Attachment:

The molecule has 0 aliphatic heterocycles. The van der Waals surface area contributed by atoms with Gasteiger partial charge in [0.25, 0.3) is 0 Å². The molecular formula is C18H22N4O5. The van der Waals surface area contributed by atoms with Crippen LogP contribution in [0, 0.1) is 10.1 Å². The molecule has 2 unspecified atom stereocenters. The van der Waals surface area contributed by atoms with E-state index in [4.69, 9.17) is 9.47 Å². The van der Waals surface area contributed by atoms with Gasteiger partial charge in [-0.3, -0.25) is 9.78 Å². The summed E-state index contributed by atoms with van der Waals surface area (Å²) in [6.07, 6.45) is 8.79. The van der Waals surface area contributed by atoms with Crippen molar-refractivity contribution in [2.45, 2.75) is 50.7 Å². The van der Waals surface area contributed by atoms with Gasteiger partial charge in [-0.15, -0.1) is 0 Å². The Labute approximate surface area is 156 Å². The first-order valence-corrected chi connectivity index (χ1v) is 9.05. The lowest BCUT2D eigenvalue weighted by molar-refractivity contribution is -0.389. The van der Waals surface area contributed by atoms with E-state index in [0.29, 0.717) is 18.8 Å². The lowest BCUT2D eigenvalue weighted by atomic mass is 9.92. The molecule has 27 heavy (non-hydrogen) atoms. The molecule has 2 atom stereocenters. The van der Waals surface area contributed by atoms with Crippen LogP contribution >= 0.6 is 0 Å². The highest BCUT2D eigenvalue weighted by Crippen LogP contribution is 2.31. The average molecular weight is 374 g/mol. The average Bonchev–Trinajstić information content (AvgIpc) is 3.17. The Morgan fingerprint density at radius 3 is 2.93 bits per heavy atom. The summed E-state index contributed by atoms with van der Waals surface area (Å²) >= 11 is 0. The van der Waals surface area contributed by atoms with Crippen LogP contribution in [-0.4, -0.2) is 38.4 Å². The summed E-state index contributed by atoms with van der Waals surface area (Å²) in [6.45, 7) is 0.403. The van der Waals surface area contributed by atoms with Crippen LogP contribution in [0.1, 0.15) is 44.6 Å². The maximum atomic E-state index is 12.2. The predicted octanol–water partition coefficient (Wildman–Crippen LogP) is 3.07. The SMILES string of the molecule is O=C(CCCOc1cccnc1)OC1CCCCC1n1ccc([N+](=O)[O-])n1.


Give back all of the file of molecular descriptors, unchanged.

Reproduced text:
The molecule has 0 aliphatic heterocycles. The van der Waals surface area contributed by atoms with Gasteiger partial charge in [0.25, 0.3) is 0 Å². The molecular formula is C18H22N4O5. The van der Waals surface area contributed by atoms with Crippen LogP contribution in [0, 0.1) is 10.1 Å². The molecule has 2 unspecified atom stereocenters. The van der Waals surface area contributed by atoms with E-state index in [4.69, 9.17) is 9.47 Å². The van der Waals surface area contributed by atoms with Gasteiger partial charge in [-0.3, -0.25) is 9.78 Å². The summed E-state index contributed by atoms with van der Waals surface area (Å²) in [6.07, 6.45) is 8.79. The van der Waals surface area contributed by atoms with Crippen molar-refractivity contribution in [2.45, 2.75) is 50.7 Å². The van der Waals surface area contributed by atoms with Gasteiger partial charge in [-0.15, -0.1) is 0 Å². The Labute approximate surface area is 156 Å². The first-order valence-corrected chi connectivity index (χ1v) is 9.05. The lowest BCUT2D eigenvalue weighted by molar-refractivity contribution is -0.389. The van der Waals surface area contributed by atoms with E-state index in [0.29, 0.717) is 18.8 Å². The lowest BCUT2D eigenvalue weighted by atomic mass is 9.92. The molecule has 27 heavy (non-hydrogen) atoms. The molecule has 2 atom stereocenters. The van der Waals surface area contributed by atoms with Crippen LogP contribution >= 0.6 is 0 Å². The highest BCUT2D eigenvalue weighted by Crippen LogP contribution is 2.31. The average molecular weight is 374 g/mol. The average Bonchev–Trinajstić information content (AvgIpc) is 3.17. The Morgan fingerprint density at radius 3 is 2.93 bits per heavy atom. The summed E-state index contributed by atoms with van der Waals surface area (Å²) >= 11 is 0. The van der Waals surface area contributed by atoms with Crippen LogP contribution in [-0.4, -0.2) is 38.4 Å². The summed E-state index contributed by atoms with van der Waals surface area (Å²) in [6.45, 7) is 0.403. The van der Waals surface area contributed by atoms with Crippen LogP contribution in [0.1, 0.15) is 44.6 Å². The maximum atomic E-state index is 12.2. The predicted octanol–water partition coefficient (Wildman–Crippen LogP) is 3.07. The SMILES string of the molecule is O=C(CCCOc1cccnc1)OC1CCCCC1n1ccc([N+](=O)[O-])n1.